Adverb Placement Edition!
California Teacher Guy has another grammar question (thanks, CTG – I LOVE GW suggestions!!); though, because my computer has mysteriously eaten the email he sent containing the request – again – I can’t quote the query for you. Grrr. Paraphrasing, then, CTG wants to know whether it matters where one puts the adverb in a sentence like:
“We usually go to the movies on Sunday afternoons.”
My short answer is, “it depends on the adverb.”
Grammatically, we can say (or write) this particular sentence four different ways. We can put the adverb usually where I put it above – that is, after the subject (we) and before the verb (go). We can also set the adverb at either the beginning or end of the sentence, thus:
Usually, we go to the movies…
…to the movies on Sunday afternoons, usually.
Further, we can put the adverb in the smack center of the sentence, like so:
We go to the movies, usually, on Sunday afternoons.
Grammatically, this last sentence is still correct, though I find it a bit awkward to actually speak.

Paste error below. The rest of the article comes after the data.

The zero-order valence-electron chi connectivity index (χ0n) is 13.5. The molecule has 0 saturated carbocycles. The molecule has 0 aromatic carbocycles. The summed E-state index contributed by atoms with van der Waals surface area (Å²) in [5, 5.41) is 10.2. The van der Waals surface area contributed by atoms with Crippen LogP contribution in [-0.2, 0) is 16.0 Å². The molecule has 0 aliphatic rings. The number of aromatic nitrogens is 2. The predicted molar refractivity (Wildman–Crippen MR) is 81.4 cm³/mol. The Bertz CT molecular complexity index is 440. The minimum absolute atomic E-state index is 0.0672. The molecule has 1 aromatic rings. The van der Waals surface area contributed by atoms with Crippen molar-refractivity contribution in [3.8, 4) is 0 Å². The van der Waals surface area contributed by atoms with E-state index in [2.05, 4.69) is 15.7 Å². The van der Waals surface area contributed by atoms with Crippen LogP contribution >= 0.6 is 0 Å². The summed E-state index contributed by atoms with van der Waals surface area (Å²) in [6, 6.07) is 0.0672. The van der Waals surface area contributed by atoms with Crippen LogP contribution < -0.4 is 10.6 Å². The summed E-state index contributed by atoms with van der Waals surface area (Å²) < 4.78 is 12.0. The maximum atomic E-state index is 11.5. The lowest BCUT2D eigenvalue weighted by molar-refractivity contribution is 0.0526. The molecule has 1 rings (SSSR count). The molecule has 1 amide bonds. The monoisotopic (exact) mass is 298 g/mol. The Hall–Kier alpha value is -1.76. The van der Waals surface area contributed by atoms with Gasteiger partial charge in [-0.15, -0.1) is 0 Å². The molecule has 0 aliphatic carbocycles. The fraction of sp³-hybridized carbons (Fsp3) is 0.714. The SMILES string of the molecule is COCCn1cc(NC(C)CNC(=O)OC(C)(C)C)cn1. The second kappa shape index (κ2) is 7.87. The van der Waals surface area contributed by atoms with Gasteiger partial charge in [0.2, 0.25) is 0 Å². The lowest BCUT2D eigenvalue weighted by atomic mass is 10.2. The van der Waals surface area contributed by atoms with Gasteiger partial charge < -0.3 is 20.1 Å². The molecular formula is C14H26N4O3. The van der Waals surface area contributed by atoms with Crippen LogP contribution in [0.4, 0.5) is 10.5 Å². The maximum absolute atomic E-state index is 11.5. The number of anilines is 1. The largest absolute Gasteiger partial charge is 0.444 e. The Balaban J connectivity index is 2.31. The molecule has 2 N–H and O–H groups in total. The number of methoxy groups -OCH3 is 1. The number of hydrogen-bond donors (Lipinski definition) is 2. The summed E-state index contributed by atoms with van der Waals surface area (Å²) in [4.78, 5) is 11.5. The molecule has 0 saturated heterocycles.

Really, all we’re doing by moving the adverb in this sentence is changing the emphasis: the sentences all mean essentially the same thing – that it is a common occurrence for us to go to the movies on Sunday afternoons – but the flavor of the sentence is changed a bit when the adverb is moved (at least, to my understanding, anyway - you may not perceive a difference at all).
Let’s look at a different adverb now. Take this example from my Elements of Grammar:
He only nominated Jones for president.
andHe nominated only Jones for president.
In the first sentence, he nominated Jones, but he didn’t actually vote for him; the nominating was the only thing that happened. In the second sentence, he didn’t nominate anyone else BUT Jones for president. Get it?
Finally, I promised to go over then/than today. Here we go:
THEN is an adverb used to denote time or sequence:
First, I gave a lesson in adverb placement, then I cleared up two commonly confused words.
I bought gas there last week, but I paid 5 cents more for it then.
Look at the recipe first, then see if you have all the ingredients you need.
THAN is a conjunction used to introduce a subordinate clause, usually expressing comparison, choice, or preference:
You will find no better town than this one.
I would rather die than marry that lout.
She is far taller than I.
Happy Wednesday, everyone! Keep those grammar questions coming!